During the 2008 Olympics in Beijing, North Korean sport shooter Kim Jong-su was one of the event’s top-performing athletes. He had earned both bronze and silver medals during his first two events. But just three days after his victory, the International Olympic Committee stripped him of both medals.
Jong-su had tested positive for propranolol, also known as a beta-blocker, a drug that’s mainly used to treat high blood pressure and heart disease. But since the 1970s, beta-blockers have also been known to reduce performance anxiety, taking away physical symptoms such as trembling, sweaty palms, and rapid heartbeat.
Later that morning, Real Estate Agent Dustin Fox stumbled upon Jong-su’s expulsion as he was catching up on the day’s news. Though not an Olympic athlete himself, the story stood out to Dustin as he could very much identify with the nervous feeling that occurs as a result of performance anxiety. He often found himself standing up in front of large groups giving presentations or seminars and, despite being well-rehearsed and highly experienced, he never seemed to be able to shake his nervousness.
“I would generally feel pretty confident in the days leading up to a presentation,” said Dustin. “But then, right before I’d go up to speak, my anxiety would just suddenly spike.”
As he would stand up to face his audience, his palms would start to feel sweaty. His heart would begin beating out of his chest. He even found himself completely freezing up a few times, unable to speak due to a dry mouth. Giving presentations became almost unbearable.
Not wanting to let these feelings hurt his professional performance, Dustin tried running through his presentation a few more times in the days leading up to a speech.
But no luck. The sweaty palms and rapid heartbeat still came back on presentation day.
So he tried taking a public speaking course, hoping to learn a few tactics to keep himself calm.
Again, no luck. The anxiety always returned. And Dustin began to grow incredibly frustrated with his situation.
“I thought I needed anything, even if it was just a placebo. Just something to help me get past some of the nightmare situations I had experienced in the past. I had started to feel almost PTSD-ish before each speech,” said Dustin.
The article covering Jong-su’s expulsion listed out the physical symptoms that beta-blockers prevent. And Dustin recognized these symptoms as those he himself experienced before presentations. He felt he had nothing to lose, so he booked an appointment with his doctor.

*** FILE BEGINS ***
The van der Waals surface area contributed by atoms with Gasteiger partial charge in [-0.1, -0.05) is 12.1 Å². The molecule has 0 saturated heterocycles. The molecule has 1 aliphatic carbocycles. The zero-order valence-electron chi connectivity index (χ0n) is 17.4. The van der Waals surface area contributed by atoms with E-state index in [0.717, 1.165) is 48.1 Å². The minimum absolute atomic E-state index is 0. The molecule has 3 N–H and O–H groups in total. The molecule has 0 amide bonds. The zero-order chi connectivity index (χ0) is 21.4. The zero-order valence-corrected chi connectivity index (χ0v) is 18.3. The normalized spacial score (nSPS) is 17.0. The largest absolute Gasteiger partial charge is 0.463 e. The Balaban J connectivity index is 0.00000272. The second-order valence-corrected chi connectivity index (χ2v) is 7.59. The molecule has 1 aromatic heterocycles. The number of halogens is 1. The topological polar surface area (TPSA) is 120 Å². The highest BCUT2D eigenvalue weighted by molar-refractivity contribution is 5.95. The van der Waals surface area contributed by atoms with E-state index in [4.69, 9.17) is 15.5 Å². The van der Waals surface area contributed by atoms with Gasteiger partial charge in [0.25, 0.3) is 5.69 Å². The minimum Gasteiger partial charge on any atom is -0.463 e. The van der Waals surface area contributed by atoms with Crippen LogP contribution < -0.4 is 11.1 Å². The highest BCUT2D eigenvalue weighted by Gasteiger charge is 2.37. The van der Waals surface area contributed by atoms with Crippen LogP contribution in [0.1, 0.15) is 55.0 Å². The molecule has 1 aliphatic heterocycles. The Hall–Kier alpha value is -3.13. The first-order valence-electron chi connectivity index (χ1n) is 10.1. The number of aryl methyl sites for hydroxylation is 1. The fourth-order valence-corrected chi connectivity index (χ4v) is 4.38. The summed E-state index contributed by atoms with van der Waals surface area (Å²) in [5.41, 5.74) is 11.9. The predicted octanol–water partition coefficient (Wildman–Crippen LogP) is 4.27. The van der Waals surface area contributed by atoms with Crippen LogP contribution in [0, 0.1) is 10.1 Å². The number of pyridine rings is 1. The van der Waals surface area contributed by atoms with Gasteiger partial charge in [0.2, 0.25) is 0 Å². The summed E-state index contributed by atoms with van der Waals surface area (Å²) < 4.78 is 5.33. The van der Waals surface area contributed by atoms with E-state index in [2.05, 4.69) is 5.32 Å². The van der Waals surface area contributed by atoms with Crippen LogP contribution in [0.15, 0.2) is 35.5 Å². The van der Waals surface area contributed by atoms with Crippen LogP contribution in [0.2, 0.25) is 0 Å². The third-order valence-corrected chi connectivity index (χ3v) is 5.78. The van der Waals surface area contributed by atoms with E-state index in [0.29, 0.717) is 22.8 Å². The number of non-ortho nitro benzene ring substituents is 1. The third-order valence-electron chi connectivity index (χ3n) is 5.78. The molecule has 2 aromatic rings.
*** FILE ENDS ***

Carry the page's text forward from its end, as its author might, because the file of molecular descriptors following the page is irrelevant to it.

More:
“My strategy was to just go in and be completely honest about what I wanted to use them for,” said Dustin.
His doctor seemed unfazed by his request. And after answering a few routine questions, Dustin had a prescription for beta-blockers in hand.
The next week, Dustin had yet another presentation. He ran through the same pre-presentation routine he always had, practicing over and over in the days beforehand. But this time, he also added something new to his routine. Just before his presentation was scheduled to start, about 45 minutes before, he took one of his beta-blockers.
It was strange, unlike other medications he had tried before. He felt no noticeable difference in himself, no side effects from the drug whatsoever. There was virtually no drug-type feeling.
“I still had the pre-speech worries,” said Dustin. “But I noticed immediately upon speaking that my rapid heartbeat was not there. That alone made it worth it for me.”
He stood up in front of his audience, running through his presentation seamlessly. No sweaty palms, no rapid heartbeat, no anxiety. For once, Dustin was able to run through his presentation the way he always wished he had been able to, without worry.
The strong presentation helped Dustin gain confidence in his ability to become a strong speaker. And he continued to work and improve his speaking skills while taking beta-blockers to reduce performance anxiety. He watched himself give one strong presentation after another, eventually solidifying his belief that he was a great presenter.
And after a while, something funny happened. Dustin started to forget to take his beta blocker before a presentation. And yet he still felt confident. And he still delivered an outstanding presentation. His performance anxiety was virtually gone.
“Beta-blockers definitely improved my public speaking skills!” said Dustin. “While I still get the discouraging mental thoughts beforehand, my physical reactions to that anxiety are greatly diminished.”
Every once in a while, Dustin admits that he still experiences those pre-speech jitters. But it’s not nearly as often. And it never happens before his regular presentations, those he gives on a regular basis.
“Even if it’s just a placebo effect, beta-blockers have positively affected my career. Today, I feel more confident on stage and the racing heart I used to experience is completely gone,” said Dustin.